4-seeds usually are good for losing a game, as all have survived the first round just seven times. That includes only three times since 2000. Don't go overboard though, as we've only seen two 4-seeds lose their first game in the same tournament three times.

5-seeds are everyone's favorite upset pick, and with 69 wins over the last 26 tourneys, they've won fewer games than 4-seeds (82) and 6-seeds (72) have. Plus, all four 5-seeds have advanced in the same year just three times, compared to seven times for 4-seeds and six times for 6-seeds. Here's a guide to 5-12 games split by high-major teams (H) and mid-major teams (M):

Game Type 5 wins 12 wins 5 Win Pct.
H-H 13 6 .684
H-M 46 20 .697
M-H 2 2 .500
M-M 8 7 .533

6-seeds are slightly more reliable than 5-seeds are with more overall wins, but not by much. There's not really a strong pattern with them other than that you should have at least two advance. Once none of them did, and once only one did. Three have advanced 11 times, two have advanced seven times, and four have advanced six times.

7-seeds have had a rough go of it lately, with only one advancing each of the last two years. Still, you should probably have two or three of them win their first round games. Those numbers have happened 11 times each; one or four of them advancing has happened three times each.

9-seeds beat 8-seeds slightly more, with them holding a 57-47 edge in these games. Interestingly, neither can get any kind of momentum. Neither 8-seeds nor 9-seeds have ever won more than two games two seasons in a row. Given that 9-seeds won three games last year, if the pattern holds true, 9-seeds will win no more than two games this year.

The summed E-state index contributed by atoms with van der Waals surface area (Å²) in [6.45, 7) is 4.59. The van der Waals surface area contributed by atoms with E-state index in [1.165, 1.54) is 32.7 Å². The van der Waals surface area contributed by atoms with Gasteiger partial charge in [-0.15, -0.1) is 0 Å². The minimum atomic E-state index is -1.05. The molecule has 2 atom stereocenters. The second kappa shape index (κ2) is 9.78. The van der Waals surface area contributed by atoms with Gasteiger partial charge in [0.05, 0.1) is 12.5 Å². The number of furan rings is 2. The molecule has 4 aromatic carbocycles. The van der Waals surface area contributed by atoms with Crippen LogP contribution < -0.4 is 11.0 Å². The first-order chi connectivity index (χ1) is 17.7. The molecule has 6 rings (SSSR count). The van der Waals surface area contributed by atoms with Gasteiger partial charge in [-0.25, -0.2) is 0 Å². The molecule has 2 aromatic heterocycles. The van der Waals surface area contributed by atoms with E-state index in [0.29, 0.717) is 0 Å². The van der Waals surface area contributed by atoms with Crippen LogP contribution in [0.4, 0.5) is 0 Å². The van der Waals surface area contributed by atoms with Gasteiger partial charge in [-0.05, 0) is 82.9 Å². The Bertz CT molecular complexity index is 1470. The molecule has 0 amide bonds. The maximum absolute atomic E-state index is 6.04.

I define a first round upset as when the worse-seeded team wins, with the exception of 8-9 games. We've seen anywhere from two (once) to nine (once) first round upsets over the last 26 years. The most common counts have been five (seven times) and eight (seven times). Don't pick seven first round upsets (once) or three (twice). Six of them (four times) or four (three times) aren't bad.


1-seeds have never all lost in the second round. In fact, they've never had three lose in second round. Two have lost in this round twice, one has lost nine times, and all four have won 15 times. With 91 second round wins, they are by far the most consistent teams in the second round. Their second round winning percentage is .875.

2-seeds also have never all lost by the end of the second round, and only three times have three of them lost by the end of the round. That said, they've all survived the second round just four times. Go with three of them (10 times) or two of them (nine times) winning here. Their second round winning percentage is .670.

3-seeds are the last seed line to have had all four teams win in the second round (twice). It's pretty much even between having one of them win a second round game (eight times), two of them (eight times), and three of them (seven times). Their second round winning percentage is .602.

4-seeds win two games in the second round about half the time (12 times). Also common is them winning one second round game (eight times). Only four times have three 4-seeds all won. Their second round winning percentage is .537.

5-seeds generally only win one game (12 times) or two games (nine times) in the second round. Just like 4-seeds though, they've only been blanked by the end of the second round twice. Their second round winning percentage is .565.

6-seeds more often than not pick up just one win (11 times), but two wins (five times) and three wins (five times) are equally as common as each other. Their second round winning percentage is .500.

7-seeds are where things fall off a cliff in the second round. Only 18 7-seeds have ever won a second round game, and never have more than two won a second round game (twice). They get skunked by the second round more often (12 times) than they win a game (10 times). Their second round winning percentage is .290.